Tap Forms – Organizer Database App for Mac, iPhone, and iPad › Forums › Using Tap Forms › Record dates change when switching time zones
June 13, 2014 at 3:29 PM #10374
When traveling cross-country and switching from Eastern time zone to Pacific timezone, the dates of all records in all forms on all devices are changed to one day earlier.
This issue has happened both times I have travelled from the east coast to the west coast in the past six months.June 15, 2014 at 7:20 PM #10391
Tap Forms stores dates in Unix Epoch format. That means it stores the number of seconds from January 1, 1970 00:00:00 until the selected date that you stored. So the date that’s stored is stored as it was in the time zone you were in at the time. If you change the time zone, the dates will adjust accordingly to accommodate. But that’s not something I’m doing explicitly. It happens automatically by the operating system.
BrendanJune 17, 2014 at 11:19 AM #10403
Respectfully, I disagree with you.
First, to clarify, the fields in question are defined in TapForms as “Date Only”, i.e., there is no time component.
As such, the values entered into the date field should be treated as constants. Consider the following cases:
1. I have a form where I record birth dates as one of the fields. A person’s birth date should remain the same regardless of where I am in the world. But your code causes a person’s birth date to change. This should not happen and is a data integrity issue within your app.
2. I have a form that contains follow-up dates and I depend on the contents of that form to provide me with a list of follow-ups I need to do on a particular day. But if I am traveling in a different time zone, those dates could be incorrect causing me to miss a follow-up appointment. Again, a data integrity issue within your app.
Regarding your statement “But that’s not something I’m doing explicitly. It happens automatically by the operating system.” I’ve observed the following in the database:
For a record created on 6/4/14 in EDT the Date field contains 1401854400
This query: SELECT datetime(1401854400, ‘unixepoch’);
Gives this result: 2014-06-04 04:00:00 (i.e., UTC 00:00:00 – 4 Hrs)
So the contents of the field has a time component even though the field is defined as a “date-only” field.
Now when the record is displayed within your app, if this query is used:
SELECT datetime(1401854400, ‘unixepoch’,’localtime’);
the result is: 2014-06-03 21:00:00
The date has changed! Which is the issue I’m reporting. This shows that a likely cause of the problem is that the ‘localtime’ modifier has been applied twice– once when the field value is defined and again when the field value is accessed.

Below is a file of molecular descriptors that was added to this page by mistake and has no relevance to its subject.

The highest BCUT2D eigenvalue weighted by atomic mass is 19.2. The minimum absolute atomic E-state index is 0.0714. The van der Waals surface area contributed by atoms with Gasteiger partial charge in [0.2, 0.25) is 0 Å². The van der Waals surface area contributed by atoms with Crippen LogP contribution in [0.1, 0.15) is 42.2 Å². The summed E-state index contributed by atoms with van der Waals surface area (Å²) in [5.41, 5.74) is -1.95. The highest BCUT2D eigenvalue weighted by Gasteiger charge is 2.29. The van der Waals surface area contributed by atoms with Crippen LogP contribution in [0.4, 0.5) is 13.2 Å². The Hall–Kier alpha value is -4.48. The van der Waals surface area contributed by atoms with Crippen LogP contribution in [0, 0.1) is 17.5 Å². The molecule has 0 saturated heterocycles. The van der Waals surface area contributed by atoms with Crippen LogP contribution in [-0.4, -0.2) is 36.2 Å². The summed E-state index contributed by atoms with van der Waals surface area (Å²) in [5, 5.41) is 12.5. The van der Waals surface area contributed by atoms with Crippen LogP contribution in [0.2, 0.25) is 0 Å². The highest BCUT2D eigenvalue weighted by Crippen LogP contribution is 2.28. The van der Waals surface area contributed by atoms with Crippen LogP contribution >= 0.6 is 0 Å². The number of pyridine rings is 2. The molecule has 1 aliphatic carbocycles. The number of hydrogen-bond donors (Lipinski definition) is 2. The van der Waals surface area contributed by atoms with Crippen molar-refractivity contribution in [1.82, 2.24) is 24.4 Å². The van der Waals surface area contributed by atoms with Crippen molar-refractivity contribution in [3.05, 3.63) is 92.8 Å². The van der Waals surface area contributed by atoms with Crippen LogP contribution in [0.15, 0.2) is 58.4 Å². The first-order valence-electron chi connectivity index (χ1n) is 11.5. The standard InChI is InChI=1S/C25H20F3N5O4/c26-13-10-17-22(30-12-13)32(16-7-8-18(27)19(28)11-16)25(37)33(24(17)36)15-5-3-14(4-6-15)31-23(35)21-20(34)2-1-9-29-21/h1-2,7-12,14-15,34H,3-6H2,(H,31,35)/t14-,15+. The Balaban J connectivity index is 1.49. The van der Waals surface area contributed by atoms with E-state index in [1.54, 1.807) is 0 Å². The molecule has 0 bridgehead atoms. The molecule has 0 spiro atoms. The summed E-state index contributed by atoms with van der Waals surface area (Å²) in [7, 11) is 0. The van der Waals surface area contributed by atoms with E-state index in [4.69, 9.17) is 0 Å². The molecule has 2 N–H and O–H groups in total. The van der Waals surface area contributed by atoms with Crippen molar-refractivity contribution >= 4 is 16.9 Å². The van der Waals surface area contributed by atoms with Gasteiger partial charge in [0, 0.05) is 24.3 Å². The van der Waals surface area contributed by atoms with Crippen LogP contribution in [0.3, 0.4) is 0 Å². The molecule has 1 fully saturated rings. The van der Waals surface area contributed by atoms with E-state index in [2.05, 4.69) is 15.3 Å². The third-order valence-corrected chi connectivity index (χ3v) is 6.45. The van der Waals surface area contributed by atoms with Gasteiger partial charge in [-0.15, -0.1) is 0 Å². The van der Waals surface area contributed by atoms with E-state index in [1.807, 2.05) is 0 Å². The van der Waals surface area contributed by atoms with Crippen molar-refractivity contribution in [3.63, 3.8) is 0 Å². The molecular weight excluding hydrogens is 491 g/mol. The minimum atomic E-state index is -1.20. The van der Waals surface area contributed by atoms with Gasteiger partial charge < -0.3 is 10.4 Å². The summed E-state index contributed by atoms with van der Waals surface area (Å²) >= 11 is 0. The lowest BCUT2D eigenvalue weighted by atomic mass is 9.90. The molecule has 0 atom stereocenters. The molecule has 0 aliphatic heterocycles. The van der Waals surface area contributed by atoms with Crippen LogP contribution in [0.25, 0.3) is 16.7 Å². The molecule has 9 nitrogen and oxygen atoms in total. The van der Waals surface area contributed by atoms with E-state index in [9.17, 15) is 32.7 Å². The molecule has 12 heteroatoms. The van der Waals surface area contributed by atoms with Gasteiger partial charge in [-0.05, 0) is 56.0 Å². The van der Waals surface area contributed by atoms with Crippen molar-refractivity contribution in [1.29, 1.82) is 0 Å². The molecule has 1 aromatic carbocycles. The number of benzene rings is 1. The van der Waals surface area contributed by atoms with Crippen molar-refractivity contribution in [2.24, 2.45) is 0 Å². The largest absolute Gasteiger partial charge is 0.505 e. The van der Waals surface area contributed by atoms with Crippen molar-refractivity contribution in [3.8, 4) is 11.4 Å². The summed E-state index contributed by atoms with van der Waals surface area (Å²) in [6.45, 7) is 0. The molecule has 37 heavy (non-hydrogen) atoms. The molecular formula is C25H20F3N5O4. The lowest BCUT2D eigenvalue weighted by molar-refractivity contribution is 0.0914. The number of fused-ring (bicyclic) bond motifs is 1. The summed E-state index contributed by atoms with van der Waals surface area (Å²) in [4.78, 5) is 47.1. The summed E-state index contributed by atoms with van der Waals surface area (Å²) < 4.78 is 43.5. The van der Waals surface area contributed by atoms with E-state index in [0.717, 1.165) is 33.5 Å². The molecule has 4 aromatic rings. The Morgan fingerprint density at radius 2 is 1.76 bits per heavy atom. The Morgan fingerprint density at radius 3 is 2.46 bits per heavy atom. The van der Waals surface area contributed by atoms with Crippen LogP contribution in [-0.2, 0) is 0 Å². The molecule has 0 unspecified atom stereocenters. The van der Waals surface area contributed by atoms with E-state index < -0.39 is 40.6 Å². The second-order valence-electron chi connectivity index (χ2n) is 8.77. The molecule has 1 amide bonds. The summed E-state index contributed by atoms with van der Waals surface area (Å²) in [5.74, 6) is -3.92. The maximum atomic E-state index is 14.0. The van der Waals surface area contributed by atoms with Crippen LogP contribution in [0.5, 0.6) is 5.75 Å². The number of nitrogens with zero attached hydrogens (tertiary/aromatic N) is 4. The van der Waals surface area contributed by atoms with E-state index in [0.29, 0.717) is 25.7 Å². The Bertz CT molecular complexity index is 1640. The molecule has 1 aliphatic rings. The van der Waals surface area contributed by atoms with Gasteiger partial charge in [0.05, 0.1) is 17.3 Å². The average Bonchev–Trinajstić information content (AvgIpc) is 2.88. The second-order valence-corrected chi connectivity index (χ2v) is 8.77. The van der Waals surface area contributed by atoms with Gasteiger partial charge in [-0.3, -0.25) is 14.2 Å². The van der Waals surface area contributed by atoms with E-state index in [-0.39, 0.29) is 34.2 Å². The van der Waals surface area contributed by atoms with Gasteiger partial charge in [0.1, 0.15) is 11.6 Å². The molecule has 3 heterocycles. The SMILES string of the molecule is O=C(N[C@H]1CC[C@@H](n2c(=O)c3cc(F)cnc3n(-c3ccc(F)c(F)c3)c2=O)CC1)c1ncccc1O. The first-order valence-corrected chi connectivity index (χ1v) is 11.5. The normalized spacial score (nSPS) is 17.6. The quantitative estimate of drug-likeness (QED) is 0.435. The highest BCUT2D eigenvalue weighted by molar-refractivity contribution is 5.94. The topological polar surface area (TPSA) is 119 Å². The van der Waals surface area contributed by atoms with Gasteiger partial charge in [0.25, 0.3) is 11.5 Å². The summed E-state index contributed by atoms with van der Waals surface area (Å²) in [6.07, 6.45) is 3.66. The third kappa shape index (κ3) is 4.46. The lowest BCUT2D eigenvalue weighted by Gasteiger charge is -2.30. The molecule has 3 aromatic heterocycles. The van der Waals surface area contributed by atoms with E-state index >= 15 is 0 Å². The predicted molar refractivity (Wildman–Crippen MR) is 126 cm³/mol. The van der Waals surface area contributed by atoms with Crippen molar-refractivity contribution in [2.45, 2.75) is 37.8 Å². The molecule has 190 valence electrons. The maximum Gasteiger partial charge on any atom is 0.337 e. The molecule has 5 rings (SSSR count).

Other entries in the database for records created in other time zones show similar behavior.
For date-only fields the time should not have any influence on the date, but it does and consequently causes a data-integrity issue. A possible solution would be that UTC was always used as the time, and no local time adjustments were applied when accessing the field.June 17, 2014 at 3:24 PM #10408
I agree with you that this is a problem. The Unix epoch date is not really a date though. It’s a duration. It’s the number of seconds which have passed since January 1, 1970. And since that’s the case, there is no timezone representation embedded within the values. Therefore, the values naturally have a time component, even if they are set to be Date or Time field types. The difference between Date, Date & Time, and Time is only in the way they are displayed on screen. You can freely switch between them and you’ll then see the time portion appear or the date portion appear.
I’ll have to do some investigations to see what the best way of handling this is. I may have to switch to storing dates in a different way to prevent this issue. I’m really sorry for the trouble this is causing you.
BrendanJune 18, 2014 at 3:51 PM #10418
I’m likely oversimplifying this, but it seems…
If the iOS equivalent of this query is used to populate the form’s date field in the table:
(where ‘2014-07-02’ is the string representation of the date returned by the uiDatePicker)
then an iOS equivalent of this query:
(where 1404259200 is the value in the table’s date field)
would return the proper date.
Note that the ‘localtime’ modifier cannot be used in either query.
I also know that things are always more complicated inside the actual code, so this approach may not be feasible.
In any case, thank you for your consideration, and for all your efforts with TapForms.
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